My friend and pseudo guide Meg uses this wonderful expression, 'you do you. ' It means you should set your own pace and take care of your own way. The destination may be the same, the journey, however, can be different. It took me several days to figure this out and truly understand what Meg meant.
Meg walks really fast. Up hills and down. She never loses stride or focus until she has to stop and pee. Seriously. For the first several days I tried to keep pace, but several blisters later, I realized I needed to find my own rhythm. Today I did just that. And as I wandered, my maverick soul filled. I embraced the rocky coastline, which is so like the northeast! I untethered a horse that was tangled in its chain. I stopped and spoke to a Spanish bicyclist who was from Madrid. I met pilgrims from Croatia, Germany, Canada, and Spain. I whistled at a long eared donkey to get his attention. And I sang and hummed and whistled as I meandered from the path overlooking the sea and then up into the wooded farmland and then down again.
You do you.
On the trail.
Trail (b)log riffing:
'All Who Wander Are Not Lost' . Well, sometimes those who wander are lost. Especially if it's the end of a really long day and you are trying to find your hotel and you get poor directions that lead straight up the mountain. And you have three new blisters and are exhausted. Then take a cab.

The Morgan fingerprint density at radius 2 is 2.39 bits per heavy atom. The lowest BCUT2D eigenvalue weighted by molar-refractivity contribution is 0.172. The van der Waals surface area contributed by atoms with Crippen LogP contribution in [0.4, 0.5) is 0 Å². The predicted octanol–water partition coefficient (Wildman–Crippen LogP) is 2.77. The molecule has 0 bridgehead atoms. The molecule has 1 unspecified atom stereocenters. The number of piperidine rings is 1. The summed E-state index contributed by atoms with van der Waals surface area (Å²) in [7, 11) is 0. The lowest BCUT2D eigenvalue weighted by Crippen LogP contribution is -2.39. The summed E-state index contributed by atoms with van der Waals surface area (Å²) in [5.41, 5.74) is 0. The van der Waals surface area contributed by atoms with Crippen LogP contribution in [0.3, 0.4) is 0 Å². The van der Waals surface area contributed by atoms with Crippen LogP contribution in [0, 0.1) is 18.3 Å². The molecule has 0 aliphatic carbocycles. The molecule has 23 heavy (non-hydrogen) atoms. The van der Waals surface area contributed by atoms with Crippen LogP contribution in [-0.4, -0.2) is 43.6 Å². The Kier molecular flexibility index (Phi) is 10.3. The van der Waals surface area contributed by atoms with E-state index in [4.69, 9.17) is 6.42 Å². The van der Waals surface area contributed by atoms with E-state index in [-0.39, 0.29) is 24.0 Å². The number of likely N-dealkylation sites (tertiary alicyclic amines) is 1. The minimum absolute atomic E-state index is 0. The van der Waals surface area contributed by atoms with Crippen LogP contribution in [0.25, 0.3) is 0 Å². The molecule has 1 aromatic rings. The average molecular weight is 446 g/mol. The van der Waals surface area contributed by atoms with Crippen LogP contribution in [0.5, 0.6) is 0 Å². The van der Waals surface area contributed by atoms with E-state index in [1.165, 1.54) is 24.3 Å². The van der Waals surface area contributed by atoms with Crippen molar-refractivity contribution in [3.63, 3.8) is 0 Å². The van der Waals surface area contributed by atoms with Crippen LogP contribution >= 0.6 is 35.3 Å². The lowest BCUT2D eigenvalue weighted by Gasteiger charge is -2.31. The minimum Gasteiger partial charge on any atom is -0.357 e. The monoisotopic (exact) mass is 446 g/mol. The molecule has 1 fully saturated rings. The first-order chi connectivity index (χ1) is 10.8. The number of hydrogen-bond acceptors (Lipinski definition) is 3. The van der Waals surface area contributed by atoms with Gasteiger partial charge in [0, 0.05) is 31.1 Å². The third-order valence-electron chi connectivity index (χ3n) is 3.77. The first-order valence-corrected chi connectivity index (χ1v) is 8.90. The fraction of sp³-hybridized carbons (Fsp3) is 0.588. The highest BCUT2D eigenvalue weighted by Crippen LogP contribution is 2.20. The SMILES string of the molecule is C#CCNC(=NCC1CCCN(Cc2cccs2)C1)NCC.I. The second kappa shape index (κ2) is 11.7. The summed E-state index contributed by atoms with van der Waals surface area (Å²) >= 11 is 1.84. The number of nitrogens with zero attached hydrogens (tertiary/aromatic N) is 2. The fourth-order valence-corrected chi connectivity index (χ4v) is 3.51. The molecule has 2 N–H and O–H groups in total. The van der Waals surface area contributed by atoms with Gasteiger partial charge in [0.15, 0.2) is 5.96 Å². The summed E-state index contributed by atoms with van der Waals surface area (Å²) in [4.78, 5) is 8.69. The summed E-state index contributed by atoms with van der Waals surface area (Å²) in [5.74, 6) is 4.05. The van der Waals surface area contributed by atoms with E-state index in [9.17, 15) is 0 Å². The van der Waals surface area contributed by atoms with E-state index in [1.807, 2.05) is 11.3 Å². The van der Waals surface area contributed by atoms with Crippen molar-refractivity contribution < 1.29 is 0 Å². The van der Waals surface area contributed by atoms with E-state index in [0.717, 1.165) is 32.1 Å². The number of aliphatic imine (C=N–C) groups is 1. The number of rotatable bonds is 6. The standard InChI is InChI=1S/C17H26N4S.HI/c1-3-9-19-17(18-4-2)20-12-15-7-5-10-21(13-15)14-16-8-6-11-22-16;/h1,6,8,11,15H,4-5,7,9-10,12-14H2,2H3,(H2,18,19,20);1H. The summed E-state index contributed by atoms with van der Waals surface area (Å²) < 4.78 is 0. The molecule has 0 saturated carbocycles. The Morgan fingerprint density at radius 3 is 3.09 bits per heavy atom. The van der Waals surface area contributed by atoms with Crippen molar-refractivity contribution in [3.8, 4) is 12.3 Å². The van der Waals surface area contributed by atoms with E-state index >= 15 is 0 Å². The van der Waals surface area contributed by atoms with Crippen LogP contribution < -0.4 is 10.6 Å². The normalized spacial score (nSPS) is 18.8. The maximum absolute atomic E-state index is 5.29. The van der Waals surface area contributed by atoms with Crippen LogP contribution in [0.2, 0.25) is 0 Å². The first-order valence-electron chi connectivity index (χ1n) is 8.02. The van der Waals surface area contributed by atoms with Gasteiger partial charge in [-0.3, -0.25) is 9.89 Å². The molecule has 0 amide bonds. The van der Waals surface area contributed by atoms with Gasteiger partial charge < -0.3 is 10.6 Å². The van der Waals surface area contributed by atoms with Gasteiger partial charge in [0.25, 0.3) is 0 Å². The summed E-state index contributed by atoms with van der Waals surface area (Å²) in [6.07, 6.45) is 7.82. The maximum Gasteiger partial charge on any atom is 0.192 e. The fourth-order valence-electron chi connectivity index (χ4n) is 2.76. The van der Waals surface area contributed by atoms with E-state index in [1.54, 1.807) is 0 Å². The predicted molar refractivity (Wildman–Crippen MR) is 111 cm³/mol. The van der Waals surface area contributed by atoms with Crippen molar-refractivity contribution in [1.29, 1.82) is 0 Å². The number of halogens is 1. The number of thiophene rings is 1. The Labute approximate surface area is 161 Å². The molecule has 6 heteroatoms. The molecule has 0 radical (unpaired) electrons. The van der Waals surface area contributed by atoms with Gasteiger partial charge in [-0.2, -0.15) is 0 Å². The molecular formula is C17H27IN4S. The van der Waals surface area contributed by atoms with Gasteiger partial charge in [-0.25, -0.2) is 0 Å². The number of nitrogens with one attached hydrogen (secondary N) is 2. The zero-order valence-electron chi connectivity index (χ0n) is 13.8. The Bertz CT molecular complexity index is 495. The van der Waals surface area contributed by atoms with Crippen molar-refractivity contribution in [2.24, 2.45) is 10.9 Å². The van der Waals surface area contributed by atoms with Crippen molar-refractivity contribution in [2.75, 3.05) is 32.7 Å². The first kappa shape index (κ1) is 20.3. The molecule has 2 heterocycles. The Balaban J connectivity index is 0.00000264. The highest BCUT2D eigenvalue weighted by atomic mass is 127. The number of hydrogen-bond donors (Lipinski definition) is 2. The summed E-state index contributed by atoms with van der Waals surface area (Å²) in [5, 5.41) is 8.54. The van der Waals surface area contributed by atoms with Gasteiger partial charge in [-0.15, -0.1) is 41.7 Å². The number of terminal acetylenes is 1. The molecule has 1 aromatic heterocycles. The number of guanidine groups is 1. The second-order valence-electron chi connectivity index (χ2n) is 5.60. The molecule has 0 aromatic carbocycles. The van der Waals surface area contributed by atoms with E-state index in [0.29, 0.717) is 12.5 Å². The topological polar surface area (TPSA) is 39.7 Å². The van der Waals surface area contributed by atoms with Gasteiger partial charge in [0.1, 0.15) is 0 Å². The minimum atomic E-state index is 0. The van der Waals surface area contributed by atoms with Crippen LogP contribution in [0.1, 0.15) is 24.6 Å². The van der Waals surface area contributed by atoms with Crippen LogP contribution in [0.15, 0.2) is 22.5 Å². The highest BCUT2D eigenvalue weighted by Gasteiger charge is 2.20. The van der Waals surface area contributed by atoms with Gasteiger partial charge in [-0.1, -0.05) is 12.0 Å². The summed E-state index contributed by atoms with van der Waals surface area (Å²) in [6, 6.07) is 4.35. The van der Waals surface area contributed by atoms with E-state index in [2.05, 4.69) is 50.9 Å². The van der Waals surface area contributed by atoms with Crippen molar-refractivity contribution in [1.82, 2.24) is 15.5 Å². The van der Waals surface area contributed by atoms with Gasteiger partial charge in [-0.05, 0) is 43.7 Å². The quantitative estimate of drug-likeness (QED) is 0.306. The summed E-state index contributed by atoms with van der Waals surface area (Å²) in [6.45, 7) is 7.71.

The coastline of Portugal and Spain are rocky and beautiful and eerily familiar to our Rhode Island shores. Different coast...same sea....all one.
We are following yellow arrows through Europe. Seriously. Arrows.
Blisters are no joke.
there are so many kind people on the trail, beyond kind!
Pilgrims all make some sort of noise: singing, whistling...humming.... I have now picked it up...
I have the best hat on the Camino...thank you Liza for recommending Walleroo!!!
feathers and heart shaped stones are strewn everywhere in my path.
The ocean owns my soul.
Beware the bedbug.
Craggy coastlines make me long for home. But I'm not ready for this to end yet.